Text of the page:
“In our local market place we will advertise a place east of Oxley Ave… it’s about the proximity to water. It’s easy walking distance to water.”


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Cost of Brisbane land lots fall 14pc as blocks shrink across the capital



Cost of Brisbane land lots fall 14pc as blocks shrink across the capital

6 & 8 Nabeel Place, Calamvale, was part of a 1,400sq m site that was split and re-split to see the development land gross profit of $500,000.Source:Supplied

THE cost of residential land in Brisbane fell a massive 14 per cent last year with lots on the Gold Coast now more expensive than the Queensland capital. But the devil’s in the detail.

New data by Oliver Hume found buying a block in Brisbane set buyers back $358,500 at the end of last year – a median price drop of 14 per cent in just 12 months.

Land on the Gold Coast was $25,700 more expensive than Brisbane, according to the latest Oliver Hume Quarterly Market Insights, with the glitter strip pulling off an 8 per cent rise in median lot price to $384,200.

But Oliver Hume senior research analyst Amanda Bittenbinder said Brisbane’s massive median price decrease was not because of a struggling market but the type of blocks that were coming to market.

“The Brisbane market is shifting towards smaller lot sizes, due to land availability and affordability,” she told The Courier-Mail.

“Our data shows that 48 per cent of project land sales in Brisbane over Q4 2017 were between 301-400sq m whereas the Gold Coast recorded 52 per cent of sales over 500sq m.”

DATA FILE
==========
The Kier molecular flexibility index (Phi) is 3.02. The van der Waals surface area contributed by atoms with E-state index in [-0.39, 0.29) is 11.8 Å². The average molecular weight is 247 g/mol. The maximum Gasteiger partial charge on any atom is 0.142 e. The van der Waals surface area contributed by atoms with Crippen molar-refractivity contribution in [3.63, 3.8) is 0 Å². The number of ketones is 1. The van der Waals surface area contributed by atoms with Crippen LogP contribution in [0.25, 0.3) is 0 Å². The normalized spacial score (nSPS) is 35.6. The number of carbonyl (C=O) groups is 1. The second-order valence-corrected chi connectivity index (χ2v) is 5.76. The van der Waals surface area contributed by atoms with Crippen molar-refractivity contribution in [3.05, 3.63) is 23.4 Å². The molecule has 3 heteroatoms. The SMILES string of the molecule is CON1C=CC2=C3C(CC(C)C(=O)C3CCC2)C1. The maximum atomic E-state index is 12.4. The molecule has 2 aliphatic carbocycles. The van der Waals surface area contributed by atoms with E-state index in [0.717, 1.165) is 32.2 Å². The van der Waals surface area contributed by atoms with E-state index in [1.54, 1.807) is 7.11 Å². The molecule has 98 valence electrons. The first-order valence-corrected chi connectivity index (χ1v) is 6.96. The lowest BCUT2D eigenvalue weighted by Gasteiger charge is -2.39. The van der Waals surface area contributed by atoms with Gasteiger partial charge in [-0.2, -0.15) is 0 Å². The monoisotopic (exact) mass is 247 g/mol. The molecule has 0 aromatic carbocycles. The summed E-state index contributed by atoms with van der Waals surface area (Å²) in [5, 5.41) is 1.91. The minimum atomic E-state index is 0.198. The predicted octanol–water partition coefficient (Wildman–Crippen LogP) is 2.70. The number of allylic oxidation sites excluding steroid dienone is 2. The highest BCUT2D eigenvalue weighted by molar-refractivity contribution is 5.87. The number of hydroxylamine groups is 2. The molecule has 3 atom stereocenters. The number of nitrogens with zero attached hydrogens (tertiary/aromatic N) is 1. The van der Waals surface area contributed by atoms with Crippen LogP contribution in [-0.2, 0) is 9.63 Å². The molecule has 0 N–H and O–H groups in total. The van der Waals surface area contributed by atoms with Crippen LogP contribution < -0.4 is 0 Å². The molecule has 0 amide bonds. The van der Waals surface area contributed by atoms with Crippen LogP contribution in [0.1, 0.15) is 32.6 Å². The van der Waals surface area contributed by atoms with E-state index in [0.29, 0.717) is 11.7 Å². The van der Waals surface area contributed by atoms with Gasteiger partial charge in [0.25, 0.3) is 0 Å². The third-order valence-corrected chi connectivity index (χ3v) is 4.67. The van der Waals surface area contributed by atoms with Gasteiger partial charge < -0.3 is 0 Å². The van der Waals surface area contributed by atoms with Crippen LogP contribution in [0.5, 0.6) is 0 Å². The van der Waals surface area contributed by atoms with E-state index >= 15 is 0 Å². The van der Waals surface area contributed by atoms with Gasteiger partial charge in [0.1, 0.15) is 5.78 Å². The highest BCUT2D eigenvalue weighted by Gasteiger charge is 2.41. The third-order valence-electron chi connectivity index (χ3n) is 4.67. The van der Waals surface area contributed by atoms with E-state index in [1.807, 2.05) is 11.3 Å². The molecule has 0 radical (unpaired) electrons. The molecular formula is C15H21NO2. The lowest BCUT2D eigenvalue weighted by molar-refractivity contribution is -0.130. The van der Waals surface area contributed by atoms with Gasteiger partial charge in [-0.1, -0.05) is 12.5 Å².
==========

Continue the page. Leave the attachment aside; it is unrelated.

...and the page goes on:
She said the Gold Coast had a higher median lot size than Brisbane.

Broken down, the data showed “the rate per sqm in Brisbane was $899/sq m in Q4, whereas the Gold Coast recorded $513/sq m – that’s a difference of $386 per sq m”.

In the December quarter alone, 1,956 lots were sold in South East Queensland, a fall of 5.5 per cent that had more to do with stock availability than demand.

Agent Tom Zhang of Yong Real Estate said demand was outstripping supply in Brisbane.

One of his recent sales included 6 and 8 Nabeel Place, Calamvale, which was part of a larger 1,400sq m block that a developer had bought for $1.1m.

“A developer bought it, they subdivided the rear 800sq m out and further subdivided that into two 400sq m blocks. For 400sq m that was selling for over $400,000 each. Those two blocks at the back sold for $800,000 and he still has the front house that will sell for more than $800,000. So his total income of over $1.6m minus development costs still ends up a fantastic return in a short period of time.”

<a href="" title="">122 Roscommon Road, Boondall</a>, was split in two with each block on the market for over $350,000.

122 Roscommon Road, Boondall, was split in two with each block on the market for over $350,000.Source:Supplied

He said “small to medium developers are so hungry for this type of product”.

“It’s easy to sell the land. The normal homebuyer can’t afford big blocks but a 400sq m block they might be able to. The worry now is the low supply of empty blocks of land in Brisbane and in the southern suburbs like Sunnybank and Calamvale.”

Redland – which includes mainland suburbs like Capalaba and Alexandra Hills as well as island suburbs like North Stradbroke and Coochiemudlo Island – had SEQ’s third highest block cost. Its median land lot was $312,000, a figure that had dropped 3 per cent last year.